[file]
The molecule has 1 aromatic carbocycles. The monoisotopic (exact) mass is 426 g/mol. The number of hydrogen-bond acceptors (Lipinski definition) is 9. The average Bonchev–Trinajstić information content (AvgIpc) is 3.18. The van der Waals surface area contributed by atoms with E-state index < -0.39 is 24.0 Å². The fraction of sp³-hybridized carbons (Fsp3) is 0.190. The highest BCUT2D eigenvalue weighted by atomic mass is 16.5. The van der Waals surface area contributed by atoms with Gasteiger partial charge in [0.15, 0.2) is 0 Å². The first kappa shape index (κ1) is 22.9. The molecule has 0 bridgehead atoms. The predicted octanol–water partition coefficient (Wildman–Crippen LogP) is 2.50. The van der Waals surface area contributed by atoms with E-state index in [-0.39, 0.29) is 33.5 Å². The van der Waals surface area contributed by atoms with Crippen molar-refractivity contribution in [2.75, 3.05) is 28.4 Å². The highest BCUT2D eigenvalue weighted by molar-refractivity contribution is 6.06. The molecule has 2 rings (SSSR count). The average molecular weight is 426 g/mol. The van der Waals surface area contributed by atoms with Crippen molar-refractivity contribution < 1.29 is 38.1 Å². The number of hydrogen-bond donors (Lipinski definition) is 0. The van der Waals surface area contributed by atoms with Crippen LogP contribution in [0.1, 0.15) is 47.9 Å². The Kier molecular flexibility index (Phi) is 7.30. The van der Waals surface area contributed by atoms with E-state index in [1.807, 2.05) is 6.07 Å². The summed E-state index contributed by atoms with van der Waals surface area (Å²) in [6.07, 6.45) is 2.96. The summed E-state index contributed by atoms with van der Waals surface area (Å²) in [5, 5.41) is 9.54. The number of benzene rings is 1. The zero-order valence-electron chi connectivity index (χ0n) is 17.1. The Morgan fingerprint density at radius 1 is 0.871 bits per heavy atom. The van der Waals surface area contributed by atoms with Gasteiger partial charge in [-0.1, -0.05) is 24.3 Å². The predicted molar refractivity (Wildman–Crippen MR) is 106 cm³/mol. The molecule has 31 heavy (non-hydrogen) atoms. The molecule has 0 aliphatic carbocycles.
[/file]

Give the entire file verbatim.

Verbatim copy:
The molecule has 1 aromatic carbocycles. The monoisotopic (exact) mass is 426 g/mol. The number of hydrogen-bond acceptors (Lipinski definition) is 9. The average Bonchev–Trinajstić information content (AvgIpc) is 3.18. The van der Waals surface area contributed by atoms with E-state index < -0.39 is 24.0 Å². The fraction of sp³-hybridized carbons (Fsp3) is 0.190. The highest BCUT2D eigenvalue weighted by atomic mass is 16.5. The van der Waals surface area contributed by atoms with Gasteiger partial charge in [0.15, 0.2) is 0 Å². The first kappa shape index (κ1) is 22.9. The molecule has 0 bridgehead atoms. The predicted octanol–water partition coefficient (Wildman–Crippen LogP) is 2.50. The van der Waals surface area contributed by atoms with E-state index in [-0.39, 0.29) is 33.5 Å². The van der Waals surface area contributed by atoms with Crippen molar-refractivity contribution in [2.75, 3.05) is 28.4 Å². The highest BCUT2D eigenvalue weighted by molar-refractivity contribution is 6.06. The molecule has 2 rings (SSSR count). The average molecular weight is 426 g/mol. The van der Waals surface area contributed by atoms with Crippen molar-refractivity contribution < 1.29 is 38.1 Å². The number of hydrogen-bond donors (Lipinski definition) is 0. The van der Waals surface area contributed by atoms with Crippen LogP contribution in [0.1, 0.15) is 47.9 Å². The Kier molecular flexibility index (Phi) is 7.30. The van der Waals surface area contributed by atoms with E-state index in [1.807, 2.05) is 6.07 Å². The summed E-state index contributed by atoms with van der Waals surface area (Å²) in [6.07, 6.45) is 2.96. The summed E-state index contributed by atoms with van der Waals surface area (Å²) in [5, 5.41) is 9.54. The number of benzene rings is 1. The zero-order valence-electron chi connectivity index (χ0n) is 17.1. The Morgan fingerprint density at radius 1 is 0.871 bits per heavy atom. The van der Waals surface area contributed by atoms with Gasteiger partial charge in [-0.1, -0.05) is 24.3 Å². The predicted molar refractivity (Wildman–Crippen MR) is 106 cm³/mol. The molecule has 31 heavy (non-hydrogen) atoms. The molecule has 0 aliphatic carbocycles.